Skip to Content
Streetsblog USA home
Streetsblog USA home
Log In
Bicycling

A Bike Company Offers a Prescription for America’s Health Care Cost Crisis

false

One of the most talked-about presentations at this week's National Bike Summit came from Jason Gaikowski, director of sales for the Bloomington, Minnesota-based wholesale distributor Quality Bicycle Products. Over the last several years, QBP has ramped up its employee health and wellness program, which includes incentives to bike to work. At a time when most employers are grappling with rising insurance premiums, a study by the company's health insurance provider, HealthPartners [PDF], suggests the program has helped reduce QBP's health care costs and increase employee productivity.

Gaikowski made the case that QBP's example bears a lesson for the nation's transportation policy makers: Investment in infrastructure that supports active transportation can help rein in the country's skyrocketing health care costs.

While you probably want to take research on the health benefits of cycling commissioned by a bike company with a grain of salt, Gaikowski's basic premise has already been embraced by the experts at the Centers for Disease Control. The QBP/HealthPartners case study adds some intriguing data about the potential impact of bike commuting on employee health and the corporate bottom line, and it suggests some areas ripe for further study.

As part of its wellness program, QBP offers a few inducements for employees to commute by bike: The company provides secure parking and showers at work, and it pays employees $3 each day they ride to work. The cash payments add up to about $45,000 each year.

While the study doesn't isolate the impact of bike commuting on lower health care costs, the program seems to be paying off. HealthPartners reported that participants in the "Bike to Work" program (about 100 of QBP's 464 employees) cost approximately $200,000 less per year in health care claims annually, based on a comparison with employees who don't participate in the program.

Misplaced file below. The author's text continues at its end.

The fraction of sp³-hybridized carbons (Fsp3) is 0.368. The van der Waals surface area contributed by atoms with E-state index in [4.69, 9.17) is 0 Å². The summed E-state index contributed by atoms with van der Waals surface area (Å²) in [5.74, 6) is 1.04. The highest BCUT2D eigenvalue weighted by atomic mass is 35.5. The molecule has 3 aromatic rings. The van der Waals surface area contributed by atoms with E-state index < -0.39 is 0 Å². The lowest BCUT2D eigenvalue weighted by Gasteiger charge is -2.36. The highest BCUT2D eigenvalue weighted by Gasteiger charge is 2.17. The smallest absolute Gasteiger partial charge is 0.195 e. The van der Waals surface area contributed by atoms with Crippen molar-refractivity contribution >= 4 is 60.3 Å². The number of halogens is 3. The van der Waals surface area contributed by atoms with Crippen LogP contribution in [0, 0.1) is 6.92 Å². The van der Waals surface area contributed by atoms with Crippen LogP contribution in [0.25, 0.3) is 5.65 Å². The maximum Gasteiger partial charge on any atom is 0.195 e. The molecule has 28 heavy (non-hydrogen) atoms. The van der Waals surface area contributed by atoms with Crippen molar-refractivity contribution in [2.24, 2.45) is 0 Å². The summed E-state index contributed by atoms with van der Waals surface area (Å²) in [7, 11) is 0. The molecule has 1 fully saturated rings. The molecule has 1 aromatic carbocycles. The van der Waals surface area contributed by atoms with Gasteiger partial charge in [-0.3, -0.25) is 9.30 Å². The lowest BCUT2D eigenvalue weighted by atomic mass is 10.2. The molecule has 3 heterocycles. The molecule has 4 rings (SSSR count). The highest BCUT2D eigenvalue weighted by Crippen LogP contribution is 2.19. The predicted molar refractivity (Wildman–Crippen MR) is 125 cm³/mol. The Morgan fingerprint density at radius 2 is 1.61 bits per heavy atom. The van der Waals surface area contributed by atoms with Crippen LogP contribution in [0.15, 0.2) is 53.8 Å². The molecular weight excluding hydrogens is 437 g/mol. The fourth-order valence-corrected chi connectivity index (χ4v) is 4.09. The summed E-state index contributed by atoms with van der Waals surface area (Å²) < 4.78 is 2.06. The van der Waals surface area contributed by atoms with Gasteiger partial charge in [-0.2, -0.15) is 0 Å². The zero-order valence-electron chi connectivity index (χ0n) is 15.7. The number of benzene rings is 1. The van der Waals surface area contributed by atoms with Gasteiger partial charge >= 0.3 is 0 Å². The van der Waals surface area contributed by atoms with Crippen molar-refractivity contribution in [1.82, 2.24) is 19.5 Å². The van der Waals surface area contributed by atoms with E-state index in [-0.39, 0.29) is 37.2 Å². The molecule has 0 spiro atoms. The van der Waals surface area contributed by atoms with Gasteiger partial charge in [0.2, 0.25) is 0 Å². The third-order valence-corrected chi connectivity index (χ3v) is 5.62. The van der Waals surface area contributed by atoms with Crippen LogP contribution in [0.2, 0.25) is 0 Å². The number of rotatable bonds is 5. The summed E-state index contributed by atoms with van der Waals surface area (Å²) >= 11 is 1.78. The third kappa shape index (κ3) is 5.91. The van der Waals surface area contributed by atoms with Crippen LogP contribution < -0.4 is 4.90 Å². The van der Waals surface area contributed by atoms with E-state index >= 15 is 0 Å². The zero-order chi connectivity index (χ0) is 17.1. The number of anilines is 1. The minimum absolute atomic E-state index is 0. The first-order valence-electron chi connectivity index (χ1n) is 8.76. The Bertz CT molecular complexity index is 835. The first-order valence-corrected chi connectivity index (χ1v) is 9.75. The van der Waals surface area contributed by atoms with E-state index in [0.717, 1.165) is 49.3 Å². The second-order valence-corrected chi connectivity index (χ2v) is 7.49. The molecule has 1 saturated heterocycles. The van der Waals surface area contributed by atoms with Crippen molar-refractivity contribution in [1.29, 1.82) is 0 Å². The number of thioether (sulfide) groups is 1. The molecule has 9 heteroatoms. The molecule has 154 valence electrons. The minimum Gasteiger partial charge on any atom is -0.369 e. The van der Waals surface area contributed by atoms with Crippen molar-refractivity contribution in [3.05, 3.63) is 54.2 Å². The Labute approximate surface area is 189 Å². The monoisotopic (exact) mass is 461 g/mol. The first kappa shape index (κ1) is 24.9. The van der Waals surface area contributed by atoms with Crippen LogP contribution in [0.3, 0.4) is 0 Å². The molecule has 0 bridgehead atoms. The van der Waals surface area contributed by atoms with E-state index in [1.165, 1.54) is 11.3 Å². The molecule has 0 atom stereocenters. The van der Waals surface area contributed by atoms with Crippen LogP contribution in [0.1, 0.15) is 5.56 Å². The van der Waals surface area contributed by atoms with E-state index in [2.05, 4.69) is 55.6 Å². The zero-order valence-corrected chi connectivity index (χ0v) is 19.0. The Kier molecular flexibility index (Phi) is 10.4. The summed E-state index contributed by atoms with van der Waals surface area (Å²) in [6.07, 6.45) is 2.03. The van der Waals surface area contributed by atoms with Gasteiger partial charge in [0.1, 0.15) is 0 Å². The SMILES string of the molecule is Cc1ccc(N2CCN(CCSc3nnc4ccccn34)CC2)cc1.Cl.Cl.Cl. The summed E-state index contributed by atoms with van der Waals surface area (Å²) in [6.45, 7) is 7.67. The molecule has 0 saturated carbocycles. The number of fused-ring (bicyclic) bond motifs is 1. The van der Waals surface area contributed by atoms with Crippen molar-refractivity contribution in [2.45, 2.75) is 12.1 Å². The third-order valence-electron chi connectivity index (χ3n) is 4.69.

QBP's overall health care expenses declined 4.4 percent between 2009 and 2011, according to the report, while on average health care costs for American companies rose 24.6 percent during the same period. HealthPartners attributes some of the decline to QBP's Bike to Work program, as well as employees' healthier eating habits and a shift to generic drug purchases.

In addition, HealthPartners reported that QBP's health and wellness initiative, of which the Bike to Work program is the most significant component, is boosting employee productivity. With employees missing fewer work days due to health-related problems and overall health scores improving, the insurer estimates that the wellness program prevents the equivalent of $300,000 per year in lost productivity.

"I know that at QBP we have found that very simple and affordable investments to remove barriers to bicycle commuting have paid substantial returns to our business in decreased health care costs, increased productivity, and the overall well being of our company," says Gaikowski. "My hope is that similar common-sense investments in our national infrastructure will be made – and pay similar returns to our citizens."

Stay in touch

Sign up for our free newsletter

More from Streetsblog USA

Friday’s Headlines Are Still Unsafe

Traffic deaths are declining for those ensconced in thousands of pounds of steel. For the rest of us, not so much.

April 12, 2024

Measure HLA Is Now Officially Law for L.A. City

Check the city maps to find what bus, bike, and walk improvements are coming to streets in your neighborhood.

April 12, 2024

Talking Headways Podcast: Women’s Transportation Seminar

Sara Stickler of WTS International on women’s expertise in transportation and opportunities for mentorship, leadership and education.

April 11, 2024

Don’t Call Thursday’s Headlines a Comeback

Transit ridership isn't all the way back yet, but it continues to climb after collapsing during COVID. Unfortunately, the financial effects of the pandemic on transit agencies still linger.

April 11, 2024

Long-Awaited Report Reveals Widespread Parking Crime by NYPD

The overdue report confirms years of Streetsblog reporting on placard abuse, illegal parking and enforcement failures by the police under two mayors.

April 11, 2024
See all posts